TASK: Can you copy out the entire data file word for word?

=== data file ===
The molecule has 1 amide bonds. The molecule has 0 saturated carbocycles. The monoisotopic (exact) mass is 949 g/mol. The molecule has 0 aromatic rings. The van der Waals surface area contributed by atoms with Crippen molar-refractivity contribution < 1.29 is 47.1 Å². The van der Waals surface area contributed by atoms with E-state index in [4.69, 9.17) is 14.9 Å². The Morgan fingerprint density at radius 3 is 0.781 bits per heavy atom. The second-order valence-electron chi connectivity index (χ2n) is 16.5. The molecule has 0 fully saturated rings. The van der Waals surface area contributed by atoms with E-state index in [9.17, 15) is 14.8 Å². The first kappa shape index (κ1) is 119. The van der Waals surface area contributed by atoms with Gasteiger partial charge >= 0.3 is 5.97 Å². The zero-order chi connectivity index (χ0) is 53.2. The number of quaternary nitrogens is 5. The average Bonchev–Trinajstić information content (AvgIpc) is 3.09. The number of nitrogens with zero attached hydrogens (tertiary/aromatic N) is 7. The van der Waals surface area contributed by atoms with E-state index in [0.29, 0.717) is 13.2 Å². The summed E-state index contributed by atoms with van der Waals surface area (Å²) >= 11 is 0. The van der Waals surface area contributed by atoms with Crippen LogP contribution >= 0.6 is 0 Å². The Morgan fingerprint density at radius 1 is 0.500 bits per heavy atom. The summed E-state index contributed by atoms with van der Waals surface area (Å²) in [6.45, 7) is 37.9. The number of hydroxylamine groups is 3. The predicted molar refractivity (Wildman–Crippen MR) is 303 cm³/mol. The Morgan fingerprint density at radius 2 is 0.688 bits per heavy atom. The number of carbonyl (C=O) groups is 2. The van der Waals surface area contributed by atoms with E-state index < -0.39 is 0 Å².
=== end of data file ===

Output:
The molecule has 1 amide bonds. The molecule has 0 saturated carbocycles. The monoisotopic (exact) mass is 949 g/mol. The molecule has 0 aromatic rings. The van der Waals surface area contributed by atoms with Crippen molar-refractivity contribution < 1.29 is 47.1 Å². The van der Waals surface area contributed by atoms with E-state index in [4.69, 9.17) is 14.9 Å². The Morgan fingerprint density at radius 3 is 0.781 bits per heavy atom. The second-order valence-electron chi connectivity index (χ2n) is 16.5. The molecule has 0 fully saturated rings. The van der Waals surface area contributed by atoms with E-state index in [9.17, 15) is 14.8 Å². The first kappa shape index (κ1) is 119. The van der Waals surface area contributed by atoms with Gasteiger partial charge >= 0.3 is 5.97 Å². The zero-order chi connectivity index (χ0) is 53.2. The number of quaternary nitrogens is 5. The average Bonchev–Trinajstić information content (AvgIpc) is 3.09. The number of nitrogens with zero attached hydrogens (tertiary/aromatic N) is 7. The van der Waals surface area contributed by atoms with E-state index in [0.29, 0.717) is 13.2 Å². The summed E-state index contributed by atoms with van der Waals surface area (Å²) >= 11 is 0. The van der Waals surface area contributed by atoms with Crippen LogP contribution >= 0.6 is 0 Å². The Morgan fingerprint density at radius 1 is 0.500 bits per heavy atom. The summed E-state index contributed by atoms with van der Waals surface area (Å²) in [6.45, 7) is 37.9. The number of hydroxylamine groups is 3. The predicted molar refractivity (Wildman–Crippen MR) is 303 cm³/mol. The Morgan fingerprint density at radius 2 is 0.688 bits per heavy atom. The number of carbonyl (C=O) groups is 2. The van der Waals surface area contributed by atoms with E-state index < -0.39 is 0 Å².